Background: Coronary microvascular dysfunction has important prognostic implications. Several hemodynamic indices, such as coronary flow reserve (CFR), microvascular resistance (MR) and zero-flow pressure (Pzf) were used to establish the most reliable index to assess coronary microcirculation. Methods: Fifteen swine were instrumented with a flow probe, and a pressure wire was advanced into the distal LAD. Adenosine was used to produce maximum hyperemia. Microspheres were used to create microvascular dysfunction. An occluder was used to produce stenosis. Blood flow from the probe (Qp), aortic pressure (Pa), distal coronary pressure (Pd) and right atrium pressure (Pv) were recorded. Angiographic flow (Qa) was calculated using a time-density curve. Flow probe based CFR (CFRp) and angiographic CFR (CFRa) were calculated using Qp and Qa, respectively. Flow probe based normalized MR (NMRp) and angiographic normalized MR (NMRa) were determined using Qp and Qa, respectively, during hyperemia. Pzf was calculated using Qp and Pd. Results: Two series of ROC curves were generated: normal epicardial artery model (N-model) and stenosis model (S-model). The areas under the ROC curves for CFRp, CFRa, NMRp, NMRa, Pzf were 0.855, 0.836, 0.976, 0.956, 0.855 in N-model and 0.737, 0.700, 0.935, 0.889, 0.698 in S-model. Both NMRp and NMRa were significantly more reliable than CFR and Pzf in detecting the microvascular deterioration. Conclusions: Compared to CFR and Pzf, NMR provided a more accurate assessment of microcirculation. This improved accuracy was more prevalent when stenosis existed. Moreover, NMRa is potentially a less invasive method for assessing coronary microcirculation.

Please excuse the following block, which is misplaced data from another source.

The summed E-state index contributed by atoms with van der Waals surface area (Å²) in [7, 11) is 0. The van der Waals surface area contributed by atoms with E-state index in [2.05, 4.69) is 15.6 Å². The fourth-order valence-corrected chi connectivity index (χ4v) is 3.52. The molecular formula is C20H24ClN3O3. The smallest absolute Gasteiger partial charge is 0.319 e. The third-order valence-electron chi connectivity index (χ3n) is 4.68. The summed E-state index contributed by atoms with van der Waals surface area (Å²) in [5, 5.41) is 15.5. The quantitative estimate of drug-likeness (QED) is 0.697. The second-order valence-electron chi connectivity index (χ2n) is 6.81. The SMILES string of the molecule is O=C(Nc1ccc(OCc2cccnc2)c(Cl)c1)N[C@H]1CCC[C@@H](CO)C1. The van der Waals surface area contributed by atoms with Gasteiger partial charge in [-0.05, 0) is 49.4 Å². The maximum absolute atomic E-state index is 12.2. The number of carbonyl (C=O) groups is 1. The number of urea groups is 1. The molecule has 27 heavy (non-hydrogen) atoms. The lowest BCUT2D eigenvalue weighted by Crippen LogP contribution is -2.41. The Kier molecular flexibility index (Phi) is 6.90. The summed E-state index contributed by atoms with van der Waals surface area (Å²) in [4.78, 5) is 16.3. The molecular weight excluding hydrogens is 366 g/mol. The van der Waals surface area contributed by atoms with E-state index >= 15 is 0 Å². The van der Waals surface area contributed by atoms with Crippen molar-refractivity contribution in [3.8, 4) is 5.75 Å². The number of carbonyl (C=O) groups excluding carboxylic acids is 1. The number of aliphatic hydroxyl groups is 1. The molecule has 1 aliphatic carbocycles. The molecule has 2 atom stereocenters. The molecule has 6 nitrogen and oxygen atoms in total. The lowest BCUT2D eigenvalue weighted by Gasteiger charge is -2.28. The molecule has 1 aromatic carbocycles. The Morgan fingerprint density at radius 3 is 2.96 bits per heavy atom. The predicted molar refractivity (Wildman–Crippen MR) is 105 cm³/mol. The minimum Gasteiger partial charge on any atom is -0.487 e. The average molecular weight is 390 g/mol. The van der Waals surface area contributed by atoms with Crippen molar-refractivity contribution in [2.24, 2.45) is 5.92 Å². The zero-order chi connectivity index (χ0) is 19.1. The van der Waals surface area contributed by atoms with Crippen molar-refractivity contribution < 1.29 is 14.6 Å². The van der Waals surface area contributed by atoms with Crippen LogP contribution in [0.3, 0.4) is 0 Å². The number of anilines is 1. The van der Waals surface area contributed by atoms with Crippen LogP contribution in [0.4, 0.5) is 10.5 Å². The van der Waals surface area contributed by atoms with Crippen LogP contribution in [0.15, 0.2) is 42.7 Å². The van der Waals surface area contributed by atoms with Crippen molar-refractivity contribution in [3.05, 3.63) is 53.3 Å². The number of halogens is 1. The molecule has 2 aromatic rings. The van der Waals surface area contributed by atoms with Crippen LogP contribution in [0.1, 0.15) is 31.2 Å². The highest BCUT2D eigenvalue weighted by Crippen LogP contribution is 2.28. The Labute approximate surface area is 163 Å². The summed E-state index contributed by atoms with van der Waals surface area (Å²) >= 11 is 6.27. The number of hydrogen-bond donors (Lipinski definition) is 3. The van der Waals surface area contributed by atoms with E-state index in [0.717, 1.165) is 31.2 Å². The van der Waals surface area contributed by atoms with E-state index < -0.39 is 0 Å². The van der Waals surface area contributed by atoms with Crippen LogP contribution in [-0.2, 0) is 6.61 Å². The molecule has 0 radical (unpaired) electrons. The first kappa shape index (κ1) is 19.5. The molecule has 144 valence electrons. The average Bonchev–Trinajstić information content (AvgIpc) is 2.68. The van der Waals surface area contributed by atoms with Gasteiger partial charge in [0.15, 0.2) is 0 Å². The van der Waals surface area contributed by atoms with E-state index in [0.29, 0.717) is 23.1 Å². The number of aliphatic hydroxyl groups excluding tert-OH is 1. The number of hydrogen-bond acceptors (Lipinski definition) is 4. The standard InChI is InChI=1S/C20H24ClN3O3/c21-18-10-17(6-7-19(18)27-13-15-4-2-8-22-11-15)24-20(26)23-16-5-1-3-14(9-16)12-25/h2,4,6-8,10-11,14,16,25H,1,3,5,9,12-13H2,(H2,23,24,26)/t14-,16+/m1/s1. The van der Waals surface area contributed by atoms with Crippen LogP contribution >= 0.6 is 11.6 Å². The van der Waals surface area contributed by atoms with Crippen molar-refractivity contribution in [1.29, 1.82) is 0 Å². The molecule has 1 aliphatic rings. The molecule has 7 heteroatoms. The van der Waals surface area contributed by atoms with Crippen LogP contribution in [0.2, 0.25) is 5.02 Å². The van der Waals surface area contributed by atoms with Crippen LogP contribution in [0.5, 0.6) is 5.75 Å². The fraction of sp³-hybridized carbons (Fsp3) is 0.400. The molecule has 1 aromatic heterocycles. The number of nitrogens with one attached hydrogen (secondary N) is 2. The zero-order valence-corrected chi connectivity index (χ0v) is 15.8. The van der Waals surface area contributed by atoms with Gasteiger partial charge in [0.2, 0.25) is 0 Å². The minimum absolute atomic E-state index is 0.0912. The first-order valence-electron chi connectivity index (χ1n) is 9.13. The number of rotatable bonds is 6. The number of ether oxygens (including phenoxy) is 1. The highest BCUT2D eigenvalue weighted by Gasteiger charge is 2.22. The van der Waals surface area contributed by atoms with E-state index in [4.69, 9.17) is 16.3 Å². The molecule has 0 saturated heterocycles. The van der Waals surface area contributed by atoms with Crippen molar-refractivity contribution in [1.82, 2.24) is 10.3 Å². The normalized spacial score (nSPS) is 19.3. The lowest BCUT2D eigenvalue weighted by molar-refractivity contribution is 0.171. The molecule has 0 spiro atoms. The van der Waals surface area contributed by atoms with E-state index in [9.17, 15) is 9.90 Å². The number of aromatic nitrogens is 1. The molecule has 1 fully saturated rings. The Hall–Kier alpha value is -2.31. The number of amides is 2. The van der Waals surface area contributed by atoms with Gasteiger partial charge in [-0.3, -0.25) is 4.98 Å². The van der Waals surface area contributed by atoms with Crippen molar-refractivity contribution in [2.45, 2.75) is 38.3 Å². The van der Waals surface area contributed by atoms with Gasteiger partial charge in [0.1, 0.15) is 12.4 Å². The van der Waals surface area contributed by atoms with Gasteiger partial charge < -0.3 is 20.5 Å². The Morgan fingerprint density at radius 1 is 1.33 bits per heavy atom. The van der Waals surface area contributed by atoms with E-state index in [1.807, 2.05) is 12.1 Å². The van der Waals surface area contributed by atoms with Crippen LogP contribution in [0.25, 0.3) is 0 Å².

- Blood flow
- Cardiovascular imaging
- Coronary microvascular function
- Copyright © 2011, American Journal of Physiology - Heart and Circulatory Physiology